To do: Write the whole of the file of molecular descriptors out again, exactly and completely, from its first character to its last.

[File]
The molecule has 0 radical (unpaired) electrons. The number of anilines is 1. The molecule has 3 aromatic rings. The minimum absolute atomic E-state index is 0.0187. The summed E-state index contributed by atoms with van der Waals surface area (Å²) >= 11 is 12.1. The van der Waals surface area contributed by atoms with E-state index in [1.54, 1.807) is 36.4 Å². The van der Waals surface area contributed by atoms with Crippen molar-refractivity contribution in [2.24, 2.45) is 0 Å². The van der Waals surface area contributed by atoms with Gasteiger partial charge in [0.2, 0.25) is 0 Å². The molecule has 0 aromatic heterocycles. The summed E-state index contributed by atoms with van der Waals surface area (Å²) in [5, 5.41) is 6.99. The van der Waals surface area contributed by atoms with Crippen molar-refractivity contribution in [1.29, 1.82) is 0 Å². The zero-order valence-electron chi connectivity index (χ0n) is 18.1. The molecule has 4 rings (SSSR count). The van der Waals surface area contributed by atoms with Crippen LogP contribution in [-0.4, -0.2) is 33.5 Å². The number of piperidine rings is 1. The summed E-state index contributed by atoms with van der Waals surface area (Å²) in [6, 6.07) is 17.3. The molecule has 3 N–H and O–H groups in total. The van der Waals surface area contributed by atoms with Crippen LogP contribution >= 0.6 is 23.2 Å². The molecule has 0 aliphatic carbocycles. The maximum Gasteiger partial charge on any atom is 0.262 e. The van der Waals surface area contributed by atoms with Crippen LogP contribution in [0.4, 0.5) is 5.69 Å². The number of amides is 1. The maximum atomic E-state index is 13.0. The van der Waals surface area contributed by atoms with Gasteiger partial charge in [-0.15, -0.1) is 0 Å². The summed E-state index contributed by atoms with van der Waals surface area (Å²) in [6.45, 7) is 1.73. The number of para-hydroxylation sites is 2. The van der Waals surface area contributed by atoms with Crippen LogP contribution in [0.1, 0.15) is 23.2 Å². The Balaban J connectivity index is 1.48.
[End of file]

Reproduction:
The molecule has 0 radical (unpaired) electrons. The number of anilines is 1. The molecule has 3 aromatic rings. The minimum absolute atomic E-state index is 0.0187. The summed E-state index contributed by atoms with van der Waals surface area (Å²) >= 11 is 12.1. The van der Waals surface area contributed by atoms with E-state index in [1.54, 1.807) is 36.4 Å². The van der Waals surface area contributed by atoms with Crippen molar-refractivity contribution in [2.24, 2.45) is 0 Å². The van der Waals surface area contributed by atoms with Gasteiger partial charge in [0.2, 0.25) is 0 Å². The molecule has 0 aromatic heterocycles. The summed E-state index contributed by atoms with van der Waals surface area (Å²) in [5, 5.41) is 6.99. The van der Waals surface area contributed by atoms with Crippen molar-refractivity contribution in [1.29, 1.82) is 0 Å². The zero-order valence-electron chi connectivity index (χ0n) is 18.1. The molecule has 4 rings (SSSR count). The van der Waals surface area contributed by atoms with Crippen LogP contribution in [-0.4, -0.2) is 33.5 Å². The number of piperidine rings is 1. The summed E-state index contributed by atoms with van der Waals surface area (Å²) in [6, 6.07) is 17.3. The molecule has 3 N–H and O–H groups in total. The van der Waals surface area contributed by atoms with Crippen LogP contribution >= 0.6 is 23.2 Å². The molecule has 0 aliphatic carbocycles. The maximum Gasteiger partial charge on any atom is 0.262 e. The van der Waals surface area contributed by atoms with Crippen LogP contribution in [0.4, 0.5) is 5.69 Å². The number of amides is 1. The maximum atomic E-state index is 13.0. The van der Waals surface area contributed by atoms with Gasteiger partial charge in [-0.15, -0.1) is 0 Å². The summed E-state index contributed by atoms with van der Waals surface area (Å²) in [6.45, 7) is 1.73. The number of para-hydroxylation sites is 2. The van der Waals surface area contributed by atoms with Crippen LogP contribution in [0.1, 0.15) is 23.2 Å². The Balaban J connectivity index is 1.48.